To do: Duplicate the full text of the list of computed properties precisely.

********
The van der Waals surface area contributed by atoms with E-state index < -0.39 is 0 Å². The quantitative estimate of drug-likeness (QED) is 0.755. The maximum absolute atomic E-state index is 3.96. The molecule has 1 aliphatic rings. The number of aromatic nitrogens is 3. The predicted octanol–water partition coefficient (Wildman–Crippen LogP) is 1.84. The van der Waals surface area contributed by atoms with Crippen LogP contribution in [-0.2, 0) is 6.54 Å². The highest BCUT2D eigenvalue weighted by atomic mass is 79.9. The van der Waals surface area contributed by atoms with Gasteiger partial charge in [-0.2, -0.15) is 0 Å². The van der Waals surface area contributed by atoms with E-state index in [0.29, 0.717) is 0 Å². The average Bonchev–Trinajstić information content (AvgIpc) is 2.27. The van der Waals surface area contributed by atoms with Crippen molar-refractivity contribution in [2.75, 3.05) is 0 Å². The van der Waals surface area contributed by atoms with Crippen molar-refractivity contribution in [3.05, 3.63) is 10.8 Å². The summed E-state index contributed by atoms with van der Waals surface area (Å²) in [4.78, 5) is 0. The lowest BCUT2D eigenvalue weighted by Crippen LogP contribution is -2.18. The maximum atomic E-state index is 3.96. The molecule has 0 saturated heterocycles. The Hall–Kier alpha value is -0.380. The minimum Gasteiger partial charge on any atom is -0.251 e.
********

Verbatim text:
The van der Waals surface area contributed by atoms with E-state index < -0.39 is 0 Å². The quantitative estimate of drug-likeness (QED) is 0.755. The maximum absolute atomic E-state index is 3.96. The molecule has 1 aliphatic rings. The number of aromatic nitrogens is 3. The predicted octanol–water partition coefficient (Wildman–Crippen LogP) is 1.84. The van der Waals surface area contributed by atoms with Crippen LogP contribution in [-0.2, 0) is 6.54 Å². The highest BCUT2D eigenvalue weighted by atomic mass is 79.9. The van der Waals surface area contributed by atoms with Gasteiger partial charge in [-0.2, -0.15) is 0 Å². The van der Waals surface area contributed by atoms with E-state index in [0.29, 0.717) is 0 Å². The average Bonchev–Trinajstić information content (AvgIpc) is 2.27. The van der Waals surface area contributed by atoms with Crippen molar-refractivity contribution in [2.75, 3.05) is 0 Å². The van der Waals surface area contributed by atoms with Crippen molar-refractivity contribution in [3.05, 3.63) is 10.8 Å². The summed E-state index contributed by atoms with van der Waals surface area (Å²) in [4.78, 5) is 0. The lowest BCUT2D eigenvalue weighted by Crippen LogP contribution is -2.18. The maximum atomic E-state index is 3.96. The molecule has 0 saturated heterocycles. The Hall–Kier alpha value is -0.380. The minimum Gasteiger partial charge on any atom is -0.251 e.